Sandbag barrier fails in Winfield as more flooding is predicted

Saturday, June 28, 2008 | 8:00 p.m. CDT; updated 1:20 p.m. CDT, Tuesday, July 22, 2008

WINFIELD — The last-ditch effort to save about 100 homes in the eastern Missouri town of Winfield failed early Saturday when a makeshift levee gave way.

Water began running under the 4-foot-tall barrier around 4:30 a.m. An alarm sounded and the few residents remaining in the flood plain were ordered to get out.

“It was a valiant effort,” said Chris Azar of the Winfield-Foley Fire Department. “It’s unfortunate that we couldn’t do more but Mother Nature won. Now, just give it time for the water to recede.”

Hours after the Pin Oak levee that protected part of the town of 720 residents failed on Friday, the National Guard began constructing the makeshift 2,700-foot levee around a cluster of about 100 homes. That levee was constructed of a Hesco wall — a steel frame with cloth filled with dirt — then more dirt, plastic and sandbags. Hundreds of volunteers filled sandbags for the effort.

National Guard Capt. Marie Orlando said water first seeped through the barrier, then through it. It began to tilt forward. Around midnight, it became clear the barrier couldn’t entirely be repaired, though the fight to save it continued for several hours.

“While it’s unfortunate it breached, the effort bought the town some time,” Orlando said. “It allowed lots of extra time to evacuate and remove important items.”

Jan Fox, 50, finally left her mobile home in the threatened neighborhood around 10:30 p.m. Friday and moved to the Red Cross shelter. She watched military vehicles return before sunrise and knew something had happened.

“You could see it was over. They couldn’t do any more. They had done their best,” Fox said.

Azar said at least 60 homes in the cluster were immediately affected by the flood, although authorities were still assessing the damage. Many other homes in Winfield sit on a hill above the river and are well out of harm’s way. Evacuees were mostly staying with relatives or friends, though eight were staying at a Red Cross shelter set up at the high school.

Winfield, 45 miles northwest of St. Louis, is in Lincoln County, which has been particularly hard hit by flooding. County emergency operations spokesman Andy Binder said 92 homes have been destroyed, 36 others have major damage and 650 haven’t been evaluated because they remain inaccessible.

In nearby Foley, the mayor requested that anyone who doesn’t live there stay out of town. The wake caused by vehicles driving through floodwaters was causing more problems for already damaged homes.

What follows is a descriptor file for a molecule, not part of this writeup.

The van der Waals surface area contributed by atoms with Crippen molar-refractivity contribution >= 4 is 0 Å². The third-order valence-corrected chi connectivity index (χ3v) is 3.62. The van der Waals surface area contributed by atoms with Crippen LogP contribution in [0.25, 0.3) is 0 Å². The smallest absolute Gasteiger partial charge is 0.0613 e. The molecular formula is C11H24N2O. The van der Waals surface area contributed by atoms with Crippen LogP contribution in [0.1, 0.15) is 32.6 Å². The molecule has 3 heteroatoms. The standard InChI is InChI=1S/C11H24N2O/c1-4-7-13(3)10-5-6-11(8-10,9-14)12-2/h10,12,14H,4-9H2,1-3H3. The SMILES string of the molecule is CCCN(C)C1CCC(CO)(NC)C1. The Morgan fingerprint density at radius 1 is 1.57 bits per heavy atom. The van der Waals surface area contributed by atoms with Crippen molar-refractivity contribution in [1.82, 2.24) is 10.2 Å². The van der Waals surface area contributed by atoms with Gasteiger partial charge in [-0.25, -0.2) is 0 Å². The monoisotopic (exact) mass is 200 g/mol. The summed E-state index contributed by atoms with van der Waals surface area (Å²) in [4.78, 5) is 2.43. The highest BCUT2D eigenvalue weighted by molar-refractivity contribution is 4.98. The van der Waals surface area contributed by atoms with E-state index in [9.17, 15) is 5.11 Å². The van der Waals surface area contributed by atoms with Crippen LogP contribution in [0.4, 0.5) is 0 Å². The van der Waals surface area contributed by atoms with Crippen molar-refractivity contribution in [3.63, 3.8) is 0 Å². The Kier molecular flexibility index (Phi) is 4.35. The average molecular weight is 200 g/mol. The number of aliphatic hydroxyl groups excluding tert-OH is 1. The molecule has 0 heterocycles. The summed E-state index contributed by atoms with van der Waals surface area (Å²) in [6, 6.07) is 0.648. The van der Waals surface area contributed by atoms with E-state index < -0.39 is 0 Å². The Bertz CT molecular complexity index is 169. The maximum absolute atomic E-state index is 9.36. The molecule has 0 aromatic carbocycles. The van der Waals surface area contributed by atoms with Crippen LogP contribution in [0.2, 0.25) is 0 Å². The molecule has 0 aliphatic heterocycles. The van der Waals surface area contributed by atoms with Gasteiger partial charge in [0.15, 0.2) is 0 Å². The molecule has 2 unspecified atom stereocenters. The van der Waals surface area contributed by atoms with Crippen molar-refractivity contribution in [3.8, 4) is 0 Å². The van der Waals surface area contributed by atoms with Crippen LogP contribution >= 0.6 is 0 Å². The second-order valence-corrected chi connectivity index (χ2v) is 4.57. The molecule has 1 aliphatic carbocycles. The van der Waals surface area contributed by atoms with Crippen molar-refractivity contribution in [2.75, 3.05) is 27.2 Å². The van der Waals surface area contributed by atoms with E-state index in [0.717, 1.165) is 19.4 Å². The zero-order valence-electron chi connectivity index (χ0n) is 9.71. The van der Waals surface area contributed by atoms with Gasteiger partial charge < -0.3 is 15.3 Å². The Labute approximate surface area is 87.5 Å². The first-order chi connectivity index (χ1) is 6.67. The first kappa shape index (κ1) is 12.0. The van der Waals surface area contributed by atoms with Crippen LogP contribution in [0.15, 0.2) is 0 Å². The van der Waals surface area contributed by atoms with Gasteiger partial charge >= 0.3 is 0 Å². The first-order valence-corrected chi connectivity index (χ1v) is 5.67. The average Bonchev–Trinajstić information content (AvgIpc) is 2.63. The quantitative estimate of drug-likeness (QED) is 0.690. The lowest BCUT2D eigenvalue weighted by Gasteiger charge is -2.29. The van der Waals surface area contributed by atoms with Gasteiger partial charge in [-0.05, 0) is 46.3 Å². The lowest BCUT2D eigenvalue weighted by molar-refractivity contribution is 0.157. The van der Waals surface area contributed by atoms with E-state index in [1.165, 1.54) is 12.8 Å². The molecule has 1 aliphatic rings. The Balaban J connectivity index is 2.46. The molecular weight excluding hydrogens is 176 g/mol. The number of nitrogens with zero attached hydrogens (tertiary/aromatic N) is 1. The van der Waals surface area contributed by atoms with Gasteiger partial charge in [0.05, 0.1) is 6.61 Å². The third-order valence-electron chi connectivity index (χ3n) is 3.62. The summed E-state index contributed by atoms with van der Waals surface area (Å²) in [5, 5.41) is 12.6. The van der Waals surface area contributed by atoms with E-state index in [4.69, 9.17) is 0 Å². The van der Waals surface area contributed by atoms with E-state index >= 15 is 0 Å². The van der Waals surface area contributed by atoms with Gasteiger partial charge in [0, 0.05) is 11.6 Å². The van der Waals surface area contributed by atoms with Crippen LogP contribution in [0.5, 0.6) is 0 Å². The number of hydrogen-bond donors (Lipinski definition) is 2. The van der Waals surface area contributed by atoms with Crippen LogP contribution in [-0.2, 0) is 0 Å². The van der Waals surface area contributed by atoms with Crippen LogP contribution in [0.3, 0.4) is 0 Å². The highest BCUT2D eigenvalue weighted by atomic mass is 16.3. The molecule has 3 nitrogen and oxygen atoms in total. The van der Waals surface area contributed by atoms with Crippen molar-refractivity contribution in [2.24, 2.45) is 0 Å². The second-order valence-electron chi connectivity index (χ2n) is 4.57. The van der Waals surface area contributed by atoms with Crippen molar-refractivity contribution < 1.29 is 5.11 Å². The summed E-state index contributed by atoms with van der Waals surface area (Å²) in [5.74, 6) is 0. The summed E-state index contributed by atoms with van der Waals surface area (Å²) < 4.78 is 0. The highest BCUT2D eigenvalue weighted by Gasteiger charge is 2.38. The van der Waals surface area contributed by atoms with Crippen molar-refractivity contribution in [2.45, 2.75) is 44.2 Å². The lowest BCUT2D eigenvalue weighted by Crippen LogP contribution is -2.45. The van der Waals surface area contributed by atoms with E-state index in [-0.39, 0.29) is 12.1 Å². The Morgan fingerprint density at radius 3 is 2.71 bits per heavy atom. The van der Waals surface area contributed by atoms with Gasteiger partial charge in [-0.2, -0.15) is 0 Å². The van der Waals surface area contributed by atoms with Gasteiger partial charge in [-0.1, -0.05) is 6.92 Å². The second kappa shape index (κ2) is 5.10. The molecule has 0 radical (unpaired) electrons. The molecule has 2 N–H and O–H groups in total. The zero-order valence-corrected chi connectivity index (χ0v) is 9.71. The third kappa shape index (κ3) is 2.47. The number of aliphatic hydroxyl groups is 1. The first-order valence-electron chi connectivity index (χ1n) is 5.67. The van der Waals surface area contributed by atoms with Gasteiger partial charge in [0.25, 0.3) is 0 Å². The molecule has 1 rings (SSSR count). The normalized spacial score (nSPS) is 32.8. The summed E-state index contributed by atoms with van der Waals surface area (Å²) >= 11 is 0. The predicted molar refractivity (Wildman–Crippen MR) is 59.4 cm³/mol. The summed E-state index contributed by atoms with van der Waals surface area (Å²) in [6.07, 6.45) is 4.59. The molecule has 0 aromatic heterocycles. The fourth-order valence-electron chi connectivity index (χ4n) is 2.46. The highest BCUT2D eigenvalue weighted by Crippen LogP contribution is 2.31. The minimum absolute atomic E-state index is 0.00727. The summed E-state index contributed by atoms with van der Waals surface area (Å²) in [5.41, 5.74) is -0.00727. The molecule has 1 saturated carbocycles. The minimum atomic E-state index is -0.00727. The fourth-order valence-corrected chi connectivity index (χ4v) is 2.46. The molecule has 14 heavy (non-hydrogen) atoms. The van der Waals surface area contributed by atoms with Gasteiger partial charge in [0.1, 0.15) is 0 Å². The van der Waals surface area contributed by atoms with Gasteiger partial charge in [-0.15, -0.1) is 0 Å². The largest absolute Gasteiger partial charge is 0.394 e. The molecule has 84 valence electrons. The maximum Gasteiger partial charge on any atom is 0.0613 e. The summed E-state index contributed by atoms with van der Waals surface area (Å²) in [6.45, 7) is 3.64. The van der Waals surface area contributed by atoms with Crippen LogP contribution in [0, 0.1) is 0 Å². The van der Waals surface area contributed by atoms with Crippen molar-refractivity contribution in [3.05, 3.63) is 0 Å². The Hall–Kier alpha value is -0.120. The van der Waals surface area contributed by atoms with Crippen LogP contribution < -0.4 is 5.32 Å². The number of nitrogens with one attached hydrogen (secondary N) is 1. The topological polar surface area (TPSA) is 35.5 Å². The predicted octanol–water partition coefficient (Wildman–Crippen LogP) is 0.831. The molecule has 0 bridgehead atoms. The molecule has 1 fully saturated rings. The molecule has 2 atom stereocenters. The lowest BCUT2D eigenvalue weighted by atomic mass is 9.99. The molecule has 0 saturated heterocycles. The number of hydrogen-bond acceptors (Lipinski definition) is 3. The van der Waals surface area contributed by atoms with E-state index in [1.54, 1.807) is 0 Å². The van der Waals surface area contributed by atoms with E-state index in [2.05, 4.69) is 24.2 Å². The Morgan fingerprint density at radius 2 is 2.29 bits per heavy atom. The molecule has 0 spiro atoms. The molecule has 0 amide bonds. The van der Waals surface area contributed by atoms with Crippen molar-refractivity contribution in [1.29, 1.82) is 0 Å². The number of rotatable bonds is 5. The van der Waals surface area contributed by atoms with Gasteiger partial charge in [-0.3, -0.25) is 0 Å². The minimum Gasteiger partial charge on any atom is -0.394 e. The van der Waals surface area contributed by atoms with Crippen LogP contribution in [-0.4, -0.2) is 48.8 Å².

The Mississippi’s water level is going down at Winfield and towns to the north, but remains well above flood stage. Crests will reach St. Louis on Monday and Cape Girardeau on Wednesday.

Cape Girardeau in southeast Missouri is now expected to see a crest of 43 feet, the seventh-highest on record there. If the prediction holds, some residents will be forced to evacuate and 100,000 acres of farmland will flood, the National Weather Service said.

Meanwhile, heavy rains in parts of the state on Thursday and early Friday are causing a rise in the Missouri River, which joins the Mississippi near St. Louis. The National Weather Service predicts moderate flooding in parts of mid-Missouri by Monday, including Jefferson City, where some roads are expected to close and about 300 acres of farmland may flood.

“The level at Jefferson City is where you can become a bit more concerned, but it is not in the category of what we’ve seen on the Mississippi by any stretch of the imagination,” Weather Service meteorologist Scott Truett said.

Rain in northwest Missouri added to the already-high Missouri River basin. Fortunately, Truett said, rainfall in the areas that drain into the Mississippi was far less significant.

While Winfield lost the battle to save its levee, some Missouri towns were rejoicing that they’ve apparently weathered the threat. Flood-fighters in Canton, West Quincy and Hannibal were breathing easier, if not yet ready to declare victory over the Mississippi.

In Alexandria, a tiny town near the Iowa border, the levee held, perhaps against all odds. With floodwaters receding, evacuees were moving back home. A few houses had water inside, but nothing irreparable.

A massive sandbagging effort was still protecting most of the businesses in Clarksville. Water was still high but receding in nearby Louisiana. Both of those towns don’t have levees. The Champ Clark Bridge over the Mississippi at Louisiana remained closed.

Heavy rain inundated much of southwest Missouri Saturday morning, causing widespread flooding of low-lying areas and roads.

In Taney County, a bridge along Lake Taneycomo collapsed around 10:30 a.m. and emergency workers had to evacuate around 15 people from a flooded mobile home park after the area received 3-5 inches of rain in two hours, said Chris Berndt, the county’s emergency management director.

Berndt said no one was hurt in the bridge collapse, which will force drivers to take an eight-mile detour.


AP reporters David Twiddy in Kansas City and Jim Salter in St. Louis contributed to this report.

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